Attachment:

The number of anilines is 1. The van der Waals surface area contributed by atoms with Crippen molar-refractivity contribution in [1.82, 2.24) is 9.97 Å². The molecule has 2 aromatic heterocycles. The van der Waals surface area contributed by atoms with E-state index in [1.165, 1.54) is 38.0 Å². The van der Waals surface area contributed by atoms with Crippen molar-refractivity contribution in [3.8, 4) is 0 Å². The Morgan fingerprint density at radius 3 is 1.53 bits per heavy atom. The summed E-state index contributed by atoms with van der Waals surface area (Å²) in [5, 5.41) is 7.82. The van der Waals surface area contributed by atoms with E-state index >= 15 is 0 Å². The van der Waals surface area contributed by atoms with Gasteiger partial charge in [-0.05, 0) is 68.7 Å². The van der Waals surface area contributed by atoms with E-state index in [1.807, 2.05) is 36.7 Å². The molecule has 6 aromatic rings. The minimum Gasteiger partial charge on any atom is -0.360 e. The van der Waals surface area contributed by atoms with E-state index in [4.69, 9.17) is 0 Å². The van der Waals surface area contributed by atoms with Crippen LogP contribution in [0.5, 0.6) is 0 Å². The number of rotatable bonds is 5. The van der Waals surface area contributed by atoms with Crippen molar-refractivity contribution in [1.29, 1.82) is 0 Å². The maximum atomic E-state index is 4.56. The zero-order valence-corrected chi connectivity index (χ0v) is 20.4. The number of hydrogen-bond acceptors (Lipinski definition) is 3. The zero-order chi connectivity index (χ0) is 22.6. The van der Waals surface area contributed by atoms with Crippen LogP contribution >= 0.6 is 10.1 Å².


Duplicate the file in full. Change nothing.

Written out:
The number of anilines is 1. The van der Waals surface area contributed by atoms with Crippen molar-refractivity contribution in [1.82, 2.24) is 9.97 Å². The molecule has 2 aromatic heterocycles. The van der Waals surface area contributed by atoms with E-state index in [1.165, 1.54) is 38.0 Å². The van der Waals surface area contributed by atoms with Crippen molar-refractivity contribution in [3.8, 4) is 0 Å². The Morgan fingerprint density at radius 3 is 1.53 bits per heavy atom. The summed E-state index contributed by atoms with van der Waals surface area (Å²) in [5, 5.41) is 7.82. The van der Waals surface area contributed by atoms with E-state index >= 15 is 0 Å². The van der Waals surface area contributed by atoms with Gasteiger partial charge in [-0.05, 0) is 68.7 Å². The van der Waals surface area contributed by atoms with E-state index in [1.807, 2.05) is 36.7 Å². The molecule has 6 aromatic rings. The minimum Gasteiger partial charge on any atom is -0.360 e. The van der Waals surface area contributed by atoms with E-state index in [4.69, 9.17) is 0 Å². The van der Waals surface area contributed by atoms with Crippen LogP contribution in [0.5, 0.6) is 0 Å². The number of rotatable bonds is 5. The van der Waals surface area contributed by atoms with Crippen molar-refractivity contribution in [1.29, 1.82) is 0 Å². The maximum atomic E-state index is 4.56. The zero-order valence-corrected chi connectivity index (χ0v) is 20.4. The number of hydrogen-bond acceptors (Lipinski definition) is 3. The zero-order chi connectivity index (χ0) is 22.6. The van der Waals surface area contributed by atoms with Crippen LogP contribution >= 0.6 is 10.1 Å².